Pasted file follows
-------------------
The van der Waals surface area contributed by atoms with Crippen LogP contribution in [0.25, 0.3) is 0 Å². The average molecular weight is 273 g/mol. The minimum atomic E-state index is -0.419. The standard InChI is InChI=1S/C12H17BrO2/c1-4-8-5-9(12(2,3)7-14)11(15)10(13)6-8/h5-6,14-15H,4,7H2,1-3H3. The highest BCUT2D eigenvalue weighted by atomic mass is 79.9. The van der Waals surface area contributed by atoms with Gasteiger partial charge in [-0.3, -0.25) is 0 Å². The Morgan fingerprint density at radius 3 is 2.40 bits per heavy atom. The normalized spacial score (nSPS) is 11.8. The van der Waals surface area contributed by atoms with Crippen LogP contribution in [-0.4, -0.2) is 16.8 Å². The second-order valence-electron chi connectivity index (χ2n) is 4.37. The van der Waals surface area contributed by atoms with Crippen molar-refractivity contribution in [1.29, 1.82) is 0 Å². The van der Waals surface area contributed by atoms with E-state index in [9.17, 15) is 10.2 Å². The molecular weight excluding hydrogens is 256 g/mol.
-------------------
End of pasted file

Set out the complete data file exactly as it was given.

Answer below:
The van der Waals surface area contributed by atoms with Crippen LogP contribution in [0.25, 0.3) is 0 Å². The average molecular weight is 273 g/mol. The minimum atomic E-state index is -0.419. The standard InChI is InChI=1S/C12H17BrO2/c1-4-8-5-9(12(2,3)7-14)11(15)10(13)6-8/h5-6,14-15H,4,7H2,1-3H3. The highest BCUT2D eigenvalue weighted by atomic mass is 79.9. The van der Waals surface area contributed by atoms with Gasteiger partial charge in [-0.3, -0.25) is 0 Å². The Morgan fingerprint density at radius 3 is 2.40 bits per heavy atom. The normalized spacial score (nSPS) is 11.8. The van der Waals surface area contributed by atoms with Crippen LogP contribution in [-0.4, -0.2) is 16.8 Å². The second-order valence-electron chi connectivity index (χ2n) is 4.37. The van der Waals surface area contributed by atoms with Crippen molar-refractivity contribution in [1.29, 1.82) is 0 Å². The van der Waals surface area contributed by atoms with E-state index in [9.17, 15) is 10.2 Å². The molecular weight excluding hydrogens is 256 g/mol.